Sent down our “tasting alley” with excellent Frankenwein in Bocksbeutel bottles. Life makes real sense in such a situation
On Goldenes Posthorn:
( PS: Want to make Bärlauchsuppe? http://www.kochecke.at/kochrezept-baerlauchsuppe.html )
( PSS: Und Frankenwein dazu?
Filled with great impressions of all sorts we left Nürnberg the following day to discover more of the beautiful Bavarian landscape. The first target was the small and very charming wine village of Volkach. We have been there before. And we will come again. Really a lovely and joyful village – with half-timbered houses and wine producers everywhere:
Our favourite wine dealer is Max Müller, where we bought a reasonable number of Bocksbeutel bottles. You can also order wine from them over the Internet:
ROTHENBURG ob der TAUBER:
Next target on our trip was Rothenburg ob der Tauber:
A pearl of a small city. With old medieval city walls all around it. And with very steep and narrow streets with old undamaged houses. It has always been a very popular town to visit for tourists, also for Danes. We also saw a few.
Our hotel was Romantik Hotel Markusturm. A nice, old hotel built into the old city wall. More here:
Romantik Hotel Markustur
Rödergasse 1, D-91541 Rothenburg ob der Tauber
Tel. 0049 9861 94280
We were lucky to be in town at the same time as one of their many festivals. With music, markets, and superb weather.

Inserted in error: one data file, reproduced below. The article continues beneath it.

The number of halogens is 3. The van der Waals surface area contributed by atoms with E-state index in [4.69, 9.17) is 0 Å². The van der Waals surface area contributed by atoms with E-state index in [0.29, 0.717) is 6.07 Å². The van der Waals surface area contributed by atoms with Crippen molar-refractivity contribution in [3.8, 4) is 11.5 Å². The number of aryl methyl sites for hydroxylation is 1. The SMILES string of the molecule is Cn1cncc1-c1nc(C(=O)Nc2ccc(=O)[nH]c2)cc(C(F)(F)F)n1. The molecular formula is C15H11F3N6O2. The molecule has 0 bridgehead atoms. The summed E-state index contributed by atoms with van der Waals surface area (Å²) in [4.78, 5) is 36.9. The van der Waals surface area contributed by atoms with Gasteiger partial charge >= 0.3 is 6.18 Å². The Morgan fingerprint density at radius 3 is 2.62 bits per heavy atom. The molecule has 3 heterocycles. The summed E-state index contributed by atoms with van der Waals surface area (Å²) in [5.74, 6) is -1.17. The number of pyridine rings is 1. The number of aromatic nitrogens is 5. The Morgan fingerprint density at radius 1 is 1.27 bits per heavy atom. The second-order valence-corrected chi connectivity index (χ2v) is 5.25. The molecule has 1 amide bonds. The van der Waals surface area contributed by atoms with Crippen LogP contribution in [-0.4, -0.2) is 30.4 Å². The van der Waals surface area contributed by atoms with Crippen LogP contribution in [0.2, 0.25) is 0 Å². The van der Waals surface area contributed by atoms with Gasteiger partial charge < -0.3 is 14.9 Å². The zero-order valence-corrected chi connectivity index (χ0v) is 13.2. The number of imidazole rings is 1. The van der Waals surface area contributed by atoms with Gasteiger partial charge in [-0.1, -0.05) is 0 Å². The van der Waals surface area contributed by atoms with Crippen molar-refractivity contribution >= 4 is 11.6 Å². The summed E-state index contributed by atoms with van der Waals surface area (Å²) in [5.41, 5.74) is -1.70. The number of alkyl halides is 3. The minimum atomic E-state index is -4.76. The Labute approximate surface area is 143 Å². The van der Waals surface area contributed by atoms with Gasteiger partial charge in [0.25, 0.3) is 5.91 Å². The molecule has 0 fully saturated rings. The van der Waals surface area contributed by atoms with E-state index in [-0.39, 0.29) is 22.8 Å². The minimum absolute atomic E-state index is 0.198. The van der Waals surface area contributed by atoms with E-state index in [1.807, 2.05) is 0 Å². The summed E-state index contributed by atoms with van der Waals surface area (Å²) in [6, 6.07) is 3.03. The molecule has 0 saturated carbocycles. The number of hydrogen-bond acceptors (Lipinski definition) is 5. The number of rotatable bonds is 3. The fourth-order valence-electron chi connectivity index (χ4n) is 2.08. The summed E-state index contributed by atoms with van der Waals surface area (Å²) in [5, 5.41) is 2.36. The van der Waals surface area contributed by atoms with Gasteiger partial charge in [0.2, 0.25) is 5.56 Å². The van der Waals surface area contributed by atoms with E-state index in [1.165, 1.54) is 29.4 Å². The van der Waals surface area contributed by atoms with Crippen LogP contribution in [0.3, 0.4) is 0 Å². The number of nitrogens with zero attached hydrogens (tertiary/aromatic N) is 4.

In the evening we joined the local Night Watchman, who in medieval clothes and with old medieval weapons too showed us around the old city – introducing us in a very entertaining way to the horrors and very difficult “good old days” in Rothenburg.
The very special occasion during our stay in Rothenburg was that “my ladyship” turned 29 again
Of course, this had to be celebrated. In the evening before the great day we selected the best place in town – at the recommendation of helpful locals. It is called Restaurant Kloster-Stüble – a very historical place with excellent atmosphere and food & wine.
Here we enjoyed the very best Bärlauch Suppe on the whole trip – perhaps even the best ever
Next morning our hotel arranged a nice birthday breakfast with flowers and congratulations. And my local present that morning was “Rothenburger Schneeballen” – a special sort of cake, which is very actively promoted all over the town.
Our last stay on this spring tour took us to the city of Mainz in Rheinland-Pfaltz at the Rhein. A lovely city, which goes back to the Romans ( there are still big remains of the old Roman water line from outside the city ). And also the city of JohannGutenberg – the inventor of printing. An interesting Gutenberg Museum - very recommendable.